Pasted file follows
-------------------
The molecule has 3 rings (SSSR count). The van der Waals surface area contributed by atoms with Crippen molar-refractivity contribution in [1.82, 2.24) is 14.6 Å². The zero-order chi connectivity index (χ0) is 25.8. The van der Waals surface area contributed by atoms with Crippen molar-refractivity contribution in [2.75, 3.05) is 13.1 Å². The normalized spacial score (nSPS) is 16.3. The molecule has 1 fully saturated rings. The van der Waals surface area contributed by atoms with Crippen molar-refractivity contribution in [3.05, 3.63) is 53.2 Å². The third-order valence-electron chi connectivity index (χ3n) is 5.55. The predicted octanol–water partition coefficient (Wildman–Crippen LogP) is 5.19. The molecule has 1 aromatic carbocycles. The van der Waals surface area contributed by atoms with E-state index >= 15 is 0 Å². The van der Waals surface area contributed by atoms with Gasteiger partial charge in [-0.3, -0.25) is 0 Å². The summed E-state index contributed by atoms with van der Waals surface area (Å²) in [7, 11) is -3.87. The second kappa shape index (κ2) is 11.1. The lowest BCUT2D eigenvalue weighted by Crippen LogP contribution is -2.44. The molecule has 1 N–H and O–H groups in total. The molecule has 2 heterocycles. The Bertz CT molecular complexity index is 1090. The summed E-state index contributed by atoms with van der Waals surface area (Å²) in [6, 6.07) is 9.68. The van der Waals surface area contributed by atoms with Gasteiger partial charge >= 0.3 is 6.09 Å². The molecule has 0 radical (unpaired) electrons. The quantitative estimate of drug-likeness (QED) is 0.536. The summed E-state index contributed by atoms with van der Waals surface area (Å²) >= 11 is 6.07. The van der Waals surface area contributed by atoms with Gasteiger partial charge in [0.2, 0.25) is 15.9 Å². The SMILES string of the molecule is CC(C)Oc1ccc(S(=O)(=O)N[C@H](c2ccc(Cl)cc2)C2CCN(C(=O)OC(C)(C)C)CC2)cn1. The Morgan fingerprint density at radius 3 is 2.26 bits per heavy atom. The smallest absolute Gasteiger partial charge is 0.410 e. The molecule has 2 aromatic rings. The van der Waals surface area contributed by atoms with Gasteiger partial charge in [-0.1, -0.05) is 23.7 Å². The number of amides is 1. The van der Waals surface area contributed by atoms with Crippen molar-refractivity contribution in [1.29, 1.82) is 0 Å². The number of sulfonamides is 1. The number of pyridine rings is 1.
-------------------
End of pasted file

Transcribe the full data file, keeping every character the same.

The molecule has 3 rings (SSSR count). The van der Waals surface area contributed by atoms with Crippen molar-refractivity contribution in [1.82, 2.24) is 14.6 Å². The zero-order chi connectivity index (χ0) is 25.8. The van der Waals surface area contributed by atoms with Crippen molar-refractivity contribution in [2.75, 3.05) is 13.1 Å². The normalized spacial score (nSPS) is 16.3. The molecule has 1 fully saturated rings. The van der Waals surface area contributed by atoms with Crippen molar-refractivity contribution in [3.05, 3.63) is 53.2 Å². The third-order valence-electron chi connectivity index (χ3n) is 5.55. The predicted octanol–water partition coefficient (Wildman–Crippen LogP) is 5.19. The molecule has 1 aromatic carbocycles. The van der Waals surface area contributed by atoms with E-state index >= 15 is 0 Å². The van der Waals surface area contributed by atoms with Gasteiger partial charge in [-0.3, -0.25) is 0 Å². The summed E-state index contributed by atoms with van der Waals surface area (Å²) in [7, 11) is -3.87. The second kappa shape index (κ2) is 11.1. The lowest BCUT2D eigenvalue weighted by Crippen LogP contribution is -2.44. The molecule has 1 N–H and O–H groups in total. The molecule has 2 heterocycles. The Bertz CT molecular complexity index is 1090. The summed E-state index contributed by atoms with van der Waals surface area (Å²) in [6, 6.07) is 9.68. The van der Waals surface area contributed by atoms with Gasteiger partial charge >= 0.3 is 6.09 Å². The molecule has 0 radical (unpaired) electrons. The quantitative estimate of drug-likeness (QED) is 0.536. The summed E-state index contributed by atoms with van der Waals surface area (Å²) >= 11 is 6.07. The van der Waals surface area contributed by atoms with Gasteiger partial charge in [0.2, 0.25) is 15.9 Å². The SMILES string of the molecule is CC(C)Oc1ccc(S(=O)(=O)N[C@H](c2ccc(Cl)cc2)C2CCN(C(=O)OC(C)(C)C)CC2)cn1. The Morgan fingerprint density at radius 3 is 2.26 bits per heavy atom. The smallest absolute Gasteiger partial charge is 0.410 e. The molecule has 2 aromatic rings. The van der Waals surface area contributed by atoms with Gasteiger partial charge in [-0.1, -0.05) is 23.7 Å². The number of amides is 1. The van der Waals surface area contributed by atoms with Crippen molar-refractivity contribution in [1.29, 1.82) is 0 Å². The number of sulfonamides is 1. The number of pyridine rings is 1.